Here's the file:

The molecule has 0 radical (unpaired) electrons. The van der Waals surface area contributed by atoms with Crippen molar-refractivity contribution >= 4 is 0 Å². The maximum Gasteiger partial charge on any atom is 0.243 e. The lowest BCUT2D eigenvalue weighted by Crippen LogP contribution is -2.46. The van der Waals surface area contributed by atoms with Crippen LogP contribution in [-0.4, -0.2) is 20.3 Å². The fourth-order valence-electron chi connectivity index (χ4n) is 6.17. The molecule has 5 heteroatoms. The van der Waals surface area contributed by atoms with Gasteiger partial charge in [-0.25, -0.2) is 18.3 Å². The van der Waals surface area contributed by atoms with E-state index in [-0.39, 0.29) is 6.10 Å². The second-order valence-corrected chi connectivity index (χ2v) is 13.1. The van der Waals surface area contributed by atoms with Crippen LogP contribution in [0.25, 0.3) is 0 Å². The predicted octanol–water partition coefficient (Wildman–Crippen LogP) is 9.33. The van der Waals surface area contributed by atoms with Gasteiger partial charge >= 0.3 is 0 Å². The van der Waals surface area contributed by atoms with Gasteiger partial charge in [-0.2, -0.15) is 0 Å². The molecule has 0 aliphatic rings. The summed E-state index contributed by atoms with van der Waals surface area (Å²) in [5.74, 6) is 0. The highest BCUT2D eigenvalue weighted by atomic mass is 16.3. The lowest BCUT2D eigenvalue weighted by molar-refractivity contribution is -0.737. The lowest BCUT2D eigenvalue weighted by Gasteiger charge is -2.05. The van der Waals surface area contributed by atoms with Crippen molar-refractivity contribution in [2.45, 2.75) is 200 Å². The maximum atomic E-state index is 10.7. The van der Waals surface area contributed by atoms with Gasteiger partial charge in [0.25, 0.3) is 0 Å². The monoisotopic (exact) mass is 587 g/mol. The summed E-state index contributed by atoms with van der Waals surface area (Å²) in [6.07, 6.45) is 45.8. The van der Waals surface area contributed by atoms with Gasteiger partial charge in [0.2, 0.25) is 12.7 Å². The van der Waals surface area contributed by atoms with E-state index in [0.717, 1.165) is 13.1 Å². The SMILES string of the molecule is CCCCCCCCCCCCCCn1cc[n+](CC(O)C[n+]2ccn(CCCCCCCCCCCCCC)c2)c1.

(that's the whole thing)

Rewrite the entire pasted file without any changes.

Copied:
The molecule has 0 radical (unpaired) electrons. The van der Waals surface area contributed by atoms with Crippen molar-refractivity contribution >= 4 is 0 Å². The maximum Gasteiger partial charge on any atom is 0.243 e. The lowest BCUT2D eigenvalue weighted by Crippen LogP contribution is -2.46. The van der Waals surface area contributed by atoms with Crippen LogP contribution in [-0.4, -0.2) is 20.3 Å². The fourth-order valence-electron chi connectivity index (χ4n) is 6.17. The molecule has 5 heteroatoms. The van der Waals surface area contributed by atoms with Gasteiger partial charge in [-0.25, -0.2) is 18.3 Å². The van der Waals surface area contributed by atoms with E-state index in [-0.39, 0.29) is 6.10 Å². The second-order valence-corrected chi connectivity index (χ2v) is 13.1. The van der Waals surface area contributed by atoms with Crippen LogP contribution in [0.25, 0.3) is 0 Å². The predicted octanol–water partition coefficient (Wildman–Crippen LogP) is 9.33. The van der Waals surface area contributed by atoms with Gasteiger partial charge >= 0.3 is 0 Å². The van der Waals surface area contributed by atoms with Gasteiger partial charge in [-0.2, -0.15) is 0 Å². The molecule has 0 aliphatic rings. The summed E-state index contributed by atoms with van der Waals surface area (Å²) in [5.74, 6) is 0. The highest BCUT2D eigenvalue weighted by atomic mass is 16.3. The lowest BCUT2D eigenvalue weighted by molar-refractivity contribution is -0.737. The lowest BCUT2D eigenvalue weighted by Gasteiger charge is -2.05. The van der Waals surface area contributed by atoms with Crippen molar-refractivity contribution in [2.45, 2.75) is 200 Å². The maximum atomic E-state index is 10.7. The van der Waals surface area contributed by atoms with Gasteiger partial charge in [0.25, 0.3) is 0 Å². The monoisotopic (exact) mass is 587 g/mol. The summed E-state index contributed by atoms with van der Waals surface area (Å²) in [6.07, 6.45) is 45.8. The van der Waals surface area contributed by atoms with Gasteiger partial charge in [0.2, 0.25) is 12.7 Å². The van der Waals surface area contributed by atoms with E-state index in [0.717, 1.165) is 13.1 Å². The SMILES string of the molecule is CCCCCCCCCCCCCCn1cc[n+](CC(O)C[n+]2ccn(CCCCCCCCCCCCCC)c2)c1.